• Multiple state supreme court confirmations that "a person reaches his or her next year in age at the first moment of the day prior to the anniversary date of his or her birth", most recently State v. Odiah, No. 2022-296-C.A. (2024)

Tennessee: Mixed

Case law
  • The state supreme court held that, "as an abstract legal proposition", "legally one attains any given age one day before his birthday." However, in examining legislative intent, due to the mixed use of "age" and "birthday" throughout the statue, it found that "it is evident that the Legislature had in mind birthdays and ages in the conventional, usual and ordinary sense of these words." State v. Alley, 594 S.W.2d 381 (1980)

Texas: Birthday rule

Statutory law

Virginia: Common law rule

Opinion of the Attorney General

This will acknowledge receipt of your letter of March 19, 1963, in which you present the question as to whether or not a person whose twenty-first birthday will be celebrated on November 6, 1963, is eligible to register and vote in the general election to be held on November 5, 1963. [...]

In an opinion dated March 25, 1952, published in Report of the Attorney General (1951-1952), p. 126, this office ruled that a child whose sixth birthday is celebrated on October first has reached his sixth birthday on September thirtieth. In that opinion, the Attorney General at that time stated, "I have previously been called upon to study this problem in connection with the age requirements for voting. At that time I discovered that the rule at common law was that a person attains his next year of age on the day prior to his birthday."

It has been consistently held by the courts that the law does not recognize a fraction of a day. A person who will celebrate his twenty-first birthday on the sixth day of November will be commencing his twenty-second year on that date, and attain the age of twenty-one on the previous day.

In my opinion, your question must be answered in the affirmative.

[1962-1963 Op. Atty Gen. Va. 87]

Wisconsin: Birthday rule

Voter registration system / Case law
  • +1 Excellent answer. Especially for recognizing that the rule is not uniform and providing numerous examples of different circumstances when different rules are applied.
    – ohwilleke
    Mar 7 at 18:52

It is logically simple why you turn the legal age the day before your birthday. If you were born in January 1, 2000 (like the example above), on December 31, 2020 you have been 'alive' for exactly 21 full years. (the year 2000 plus 20 more years). I have a unique reason I know this to be true. I was born on November 9th, 1998. The day before in 2016 (November 8th) happened to be the 2016 Federal elections in the US. I thought I had missed it by ONE day of being able to vote, but my brother is an attorney and did some enquires and found out that I was legally 18 (in California) the day before my birthday. So I got to vote!!! (NOT happy with the results btw, lol).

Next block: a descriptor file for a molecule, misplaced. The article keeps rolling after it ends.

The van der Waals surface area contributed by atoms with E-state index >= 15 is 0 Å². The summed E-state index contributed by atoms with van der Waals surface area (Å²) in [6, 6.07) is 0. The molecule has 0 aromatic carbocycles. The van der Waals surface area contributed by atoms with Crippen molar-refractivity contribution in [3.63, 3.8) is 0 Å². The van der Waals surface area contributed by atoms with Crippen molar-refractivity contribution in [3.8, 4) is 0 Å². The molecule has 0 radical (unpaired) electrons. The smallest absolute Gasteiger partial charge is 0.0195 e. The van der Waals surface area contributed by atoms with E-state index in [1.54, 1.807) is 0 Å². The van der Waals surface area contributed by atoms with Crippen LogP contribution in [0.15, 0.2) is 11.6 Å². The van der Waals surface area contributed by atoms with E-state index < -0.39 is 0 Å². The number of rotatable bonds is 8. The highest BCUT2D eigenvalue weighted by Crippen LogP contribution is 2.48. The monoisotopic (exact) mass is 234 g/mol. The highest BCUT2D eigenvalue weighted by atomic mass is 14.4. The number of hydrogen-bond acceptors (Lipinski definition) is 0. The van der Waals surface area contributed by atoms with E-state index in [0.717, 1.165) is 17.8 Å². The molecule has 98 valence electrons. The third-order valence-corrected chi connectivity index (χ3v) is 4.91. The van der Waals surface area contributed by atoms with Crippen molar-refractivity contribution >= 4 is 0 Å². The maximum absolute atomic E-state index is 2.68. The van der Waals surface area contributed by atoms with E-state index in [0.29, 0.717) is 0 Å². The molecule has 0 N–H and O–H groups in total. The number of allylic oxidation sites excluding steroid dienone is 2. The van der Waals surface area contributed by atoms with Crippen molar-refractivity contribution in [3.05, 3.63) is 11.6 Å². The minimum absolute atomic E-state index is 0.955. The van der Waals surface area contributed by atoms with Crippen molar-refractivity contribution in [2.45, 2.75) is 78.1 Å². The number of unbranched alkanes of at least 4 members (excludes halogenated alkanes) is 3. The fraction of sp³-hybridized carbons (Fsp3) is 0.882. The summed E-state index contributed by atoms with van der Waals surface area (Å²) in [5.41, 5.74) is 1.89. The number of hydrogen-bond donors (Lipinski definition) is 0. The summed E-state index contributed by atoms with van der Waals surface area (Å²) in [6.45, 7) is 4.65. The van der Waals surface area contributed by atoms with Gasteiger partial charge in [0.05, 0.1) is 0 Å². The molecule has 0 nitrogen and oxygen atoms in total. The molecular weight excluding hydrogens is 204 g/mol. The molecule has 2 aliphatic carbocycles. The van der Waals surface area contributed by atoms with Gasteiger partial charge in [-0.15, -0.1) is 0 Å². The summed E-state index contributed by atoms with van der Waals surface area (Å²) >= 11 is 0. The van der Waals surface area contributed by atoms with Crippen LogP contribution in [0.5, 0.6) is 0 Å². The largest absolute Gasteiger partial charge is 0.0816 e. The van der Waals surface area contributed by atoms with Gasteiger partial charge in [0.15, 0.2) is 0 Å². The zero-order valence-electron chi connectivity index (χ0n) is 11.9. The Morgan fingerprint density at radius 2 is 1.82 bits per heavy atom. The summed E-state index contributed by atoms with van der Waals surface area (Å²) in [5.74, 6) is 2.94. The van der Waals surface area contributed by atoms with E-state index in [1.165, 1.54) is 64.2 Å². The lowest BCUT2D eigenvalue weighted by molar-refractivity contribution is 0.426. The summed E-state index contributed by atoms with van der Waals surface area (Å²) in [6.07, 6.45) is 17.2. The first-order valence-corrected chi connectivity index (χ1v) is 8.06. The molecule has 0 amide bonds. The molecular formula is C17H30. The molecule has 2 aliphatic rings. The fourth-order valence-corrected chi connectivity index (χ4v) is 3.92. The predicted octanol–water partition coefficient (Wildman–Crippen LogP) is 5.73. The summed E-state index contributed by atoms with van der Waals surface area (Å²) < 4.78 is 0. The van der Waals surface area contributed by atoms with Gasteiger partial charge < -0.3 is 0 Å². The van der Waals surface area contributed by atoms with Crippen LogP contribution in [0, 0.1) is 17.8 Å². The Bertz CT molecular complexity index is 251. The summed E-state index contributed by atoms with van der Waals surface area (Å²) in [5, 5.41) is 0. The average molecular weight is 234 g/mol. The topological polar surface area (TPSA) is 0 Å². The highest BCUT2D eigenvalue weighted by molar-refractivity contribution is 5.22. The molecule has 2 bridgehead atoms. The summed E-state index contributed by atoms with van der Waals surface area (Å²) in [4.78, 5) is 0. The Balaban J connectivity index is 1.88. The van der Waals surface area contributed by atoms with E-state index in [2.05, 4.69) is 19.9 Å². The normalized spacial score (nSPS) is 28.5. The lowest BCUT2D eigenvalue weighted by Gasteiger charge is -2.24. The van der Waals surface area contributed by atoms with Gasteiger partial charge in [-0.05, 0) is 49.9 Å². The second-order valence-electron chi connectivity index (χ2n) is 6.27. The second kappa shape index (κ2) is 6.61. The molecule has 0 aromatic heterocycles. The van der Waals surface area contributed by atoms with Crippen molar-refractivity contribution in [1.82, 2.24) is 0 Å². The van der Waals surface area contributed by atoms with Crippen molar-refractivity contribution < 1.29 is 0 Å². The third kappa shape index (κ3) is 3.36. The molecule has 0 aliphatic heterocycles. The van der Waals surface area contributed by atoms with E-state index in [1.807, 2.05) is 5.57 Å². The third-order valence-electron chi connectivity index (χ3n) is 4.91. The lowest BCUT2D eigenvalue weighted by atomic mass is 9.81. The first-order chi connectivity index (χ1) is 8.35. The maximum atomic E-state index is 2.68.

Finally this applies for US Federal candidates as well. Congress is sworn in on January 3rd, so a person must be 25 (for the House of Representatives) or 30 (for the Senate) to be sworn in. Thus a person born on January 4th 1996 is eligible to run for the US House in the 2020 elections, as they would be legally assumed to be 25 on January 3, 2021 (the day they are sworn in and the day they are legally 25). The US president is sworn in on January 20th and must be 35 years old, so a person a person born on January 21, 1986 could actually run in the 2020 race, as they would be legally 35 years old on January 20, 2021.

  • 3
    I still don't understand the logic. If you were born at, let's say, 3:15 am on on January 1, 2000, then the instant at which you have been alive 21 years is 3:15 am on January 1, 2021 (ignoring leap years and time zones). At no time on December 31, 2020, have you been alive for 21 years. May 25, 2019 at 17:36
  • US Senator en.wikipedia.org/wiki/Rush_Holt_Sr. was nominated, ran and was elected while 29 years old. He was not allowed to sit in the Senate until his 30th birthday, in June...
    – DJohnM
    May 25, 2019 at 18:22